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Thick electrodes may allow for EV fast-charging, range increase

Electric car dashboard. (Reference image by autoknipser-de, Pixabay.)

Researchers at the University of Texas at Austin fabricated a new type of electrode for lithium-ion batteries that could unleash greater power and faster charging.

In a paper published in the journal Proceedings of the National Academy of Sciences, the scientists explain that they’ve produced thicker electrodes using magnets to create a unique alignment that sidesteps common problems associated with sizing up these critical components.

The result is an electrode that could potentially facilitate twice the range on a single charge for an electric vehicle, compared with a battery using an existing commercial electrode.

“Two-dimensional materials are commonly believed as a promising candidate for high-rate energy storage applications because it only needs to be several nanometers thick for rapid charge transport,” Guihua Yu, co-author of the study said in a media statement.

“However, for thick-electrode-design-based next-generation, high-energy batteries, the restacking of nanosheets as building blocks can cause significant bottlenecks in charge transport, leading to difficulty in achieving both high energy and fast charging.”

Thick electrodes may allow for EV fast-charging, range increase
A magnetic field boosts a thick electrode for lithium-ion batteries. (Image courtesy of The University of Texas at Austin).

Yu explained that the key was to use thin two-dimensional materials as the building blocks of the electrode, stacking them to create thickness and then using a magnetic field to manipulate their orientations.

The research team also used commercially available magnets during the fabrication process to arrange the two-dimensional materials in a vertical alignment, creating a fast lane for ions to travel through the electrode.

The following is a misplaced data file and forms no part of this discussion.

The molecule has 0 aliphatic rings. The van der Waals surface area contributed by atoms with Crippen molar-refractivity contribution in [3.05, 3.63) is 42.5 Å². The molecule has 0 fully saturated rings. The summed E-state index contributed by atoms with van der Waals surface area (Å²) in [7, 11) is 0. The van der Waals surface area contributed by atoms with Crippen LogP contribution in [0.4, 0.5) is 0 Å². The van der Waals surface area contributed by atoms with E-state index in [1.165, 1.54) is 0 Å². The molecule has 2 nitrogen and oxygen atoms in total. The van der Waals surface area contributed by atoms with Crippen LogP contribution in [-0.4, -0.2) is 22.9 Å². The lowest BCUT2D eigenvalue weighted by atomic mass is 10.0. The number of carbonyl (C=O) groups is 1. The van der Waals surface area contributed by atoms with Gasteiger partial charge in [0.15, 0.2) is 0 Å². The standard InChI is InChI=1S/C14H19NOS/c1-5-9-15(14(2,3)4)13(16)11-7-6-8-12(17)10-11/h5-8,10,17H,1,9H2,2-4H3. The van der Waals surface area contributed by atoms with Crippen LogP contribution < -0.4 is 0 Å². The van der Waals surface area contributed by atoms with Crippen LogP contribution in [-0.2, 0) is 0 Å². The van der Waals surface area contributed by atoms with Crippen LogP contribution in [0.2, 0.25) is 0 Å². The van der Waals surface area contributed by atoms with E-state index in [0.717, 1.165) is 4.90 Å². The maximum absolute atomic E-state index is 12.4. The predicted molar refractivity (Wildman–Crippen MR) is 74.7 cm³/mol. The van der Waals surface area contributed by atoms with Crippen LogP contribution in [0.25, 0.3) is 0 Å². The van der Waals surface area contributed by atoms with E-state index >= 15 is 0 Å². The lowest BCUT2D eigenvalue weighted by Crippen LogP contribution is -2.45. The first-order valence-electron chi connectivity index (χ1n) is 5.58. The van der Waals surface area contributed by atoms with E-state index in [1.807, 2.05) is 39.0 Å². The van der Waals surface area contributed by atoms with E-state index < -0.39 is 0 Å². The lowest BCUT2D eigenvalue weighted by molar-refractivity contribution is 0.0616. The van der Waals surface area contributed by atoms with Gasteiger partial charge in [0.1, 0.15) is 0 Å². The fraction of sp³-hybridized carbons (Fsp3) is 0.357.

According to Yu, typically, thicker electrodes force the ions to travel longer distances to move through the battery, which leads to slower charging time. The typical horizontal alignment of the layers of material that make up the electrode force the ions to snake back and forth.

“Our electrode shows superior electrochemical performance partially due to the high mechanical strength, high electrical conductivity, and facilitated lithium-ion transport thanks to the unique architecture we designed,” co-author Zhengyu Ju said.

In addition to comparing their electrode with a commercial electrode, they also fabricated a horizontally arranged electrode using the same materials for experimental control purposes. They were able to recharge the vertical thick electrode to 50% energy level in 30 minutes, compared with 2 hours and 30 minutes with the horizontal electrode.

The researchers emphasized they are early in their work in this area. They looked at just a single type of battery electrode in this research.

Their goal is, thus, to generalize their methodology of vertically organized electrode layers to apply it to different types of electrodes using other materials. This could help the technique become more widely adopted in industry, so it could enable future fast-charging yet high-energy batteries that power electric vehicles.